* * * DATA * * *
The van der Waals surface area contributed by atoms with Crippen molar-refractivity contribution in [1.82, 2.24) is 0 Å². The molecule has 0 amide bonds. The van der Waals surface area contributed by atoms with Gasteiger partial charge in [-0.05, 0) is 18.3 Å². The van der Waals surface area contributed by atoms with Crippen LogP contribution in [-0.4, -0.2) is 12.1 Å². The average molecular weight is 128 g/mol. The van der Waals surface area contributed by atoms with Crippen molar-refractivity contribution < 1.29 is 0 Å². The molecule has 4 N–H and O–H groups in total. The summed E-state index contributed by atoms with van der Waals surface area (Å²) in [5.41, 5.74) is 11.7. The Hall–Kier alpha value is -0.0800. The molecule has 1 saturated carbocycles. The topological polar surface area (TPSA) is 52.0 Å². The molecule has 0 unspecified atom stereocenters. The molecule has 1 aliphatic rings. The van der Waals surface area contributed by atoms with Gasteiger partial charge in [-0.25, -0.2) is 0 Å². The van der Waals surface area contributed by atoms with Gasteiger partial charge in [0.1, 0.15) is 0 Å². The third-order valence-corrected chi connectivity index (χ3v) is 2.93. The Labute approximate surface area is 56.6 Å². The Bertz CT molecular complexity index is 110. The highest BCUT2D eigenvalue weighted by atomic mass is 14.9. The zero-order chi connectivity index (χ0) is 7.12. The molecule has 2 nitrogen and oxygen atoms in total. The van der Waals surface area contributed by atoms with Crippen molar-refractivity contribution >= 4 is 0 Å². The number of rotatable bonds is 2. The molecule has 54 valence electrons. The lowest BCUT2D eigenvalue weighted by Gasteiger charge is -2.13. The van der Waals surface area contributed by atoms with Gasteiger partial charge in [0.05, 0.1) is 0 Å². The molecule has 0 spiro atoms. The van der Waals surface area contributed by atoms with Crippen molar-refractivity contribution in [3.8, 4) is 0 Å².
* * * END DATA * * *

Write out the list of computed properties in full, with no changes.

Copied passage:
The van der Waals surface area contributed by atoms with Crippen molar-refractivity contribution in [1.82, 2.24) is 0 Å². The molecule has 0 amide bonds. The van der Waals surface area contributed by atoms with Gasteiger partial charge in [-0.05, 0) is 18.3 Å². The van der Waals surface area contributed by atoms with Crippen LogP contribution in [-0.4, -0.2) is 12.1 Å². The average molecular weight is 128 g/mol. The van der Waals surface area contributed by atoms with Crippen molar-refractivity contribution < 1.29 is 0 Å². The molecule has 4 N–H and O–H groups in total. The summed E-state index contributed by atoms with van der Waals surface area (Å²) in [5.41, 5.74) is 11.7. The Hall–Kier alpha value is -0.0800. The molecule has 1 saturated carbocycles. The topological polar surface area (TPSA) is 52.0 Å². The molecule has 0 unspecified atom stereocenters. The molecule has 1 aliphatic rings. The van der Waals surface area contributed by atoms with Gasteiger partial charge in [-0.25, -0.2) is 0 Å². The van der Waals surface area contributed by atoms with Gasteiger partial charge in [0.1, 0.15) is 0 Å². The third-order valence-corrected chi connectivity index (χ3v) is 2.93. The Labute approximate surface area is 56.6 Å². The Bertz CT molecular complexity index is 110. The highest BCUT2D eigenvalue weighted by atomic mass is 14.9. The zero-order chi connectivity index (χ0) is 7.12. The molecule has 2 nitrogen and oxygen atoms in total. The van der Waals surface area contributed by atoms with Crippen molar-refractivity contribution >= 4 is 0 Å². The number of rotatable bonds is 2. The molecule has 54 valence electrons. The lowest BCUT2D eigenvalue weighted by Gasteiger charge is -2.13. The van der Waals surface area contributed by atoms with Gasteiger partial charge in [0.05, 0.1) is 0 Å². The molecule has 0 spiro atoms. The van der Waals surface area contributed by atoms with Crippen molar-refractivity contribution in [3.8, 4) is 0 Å².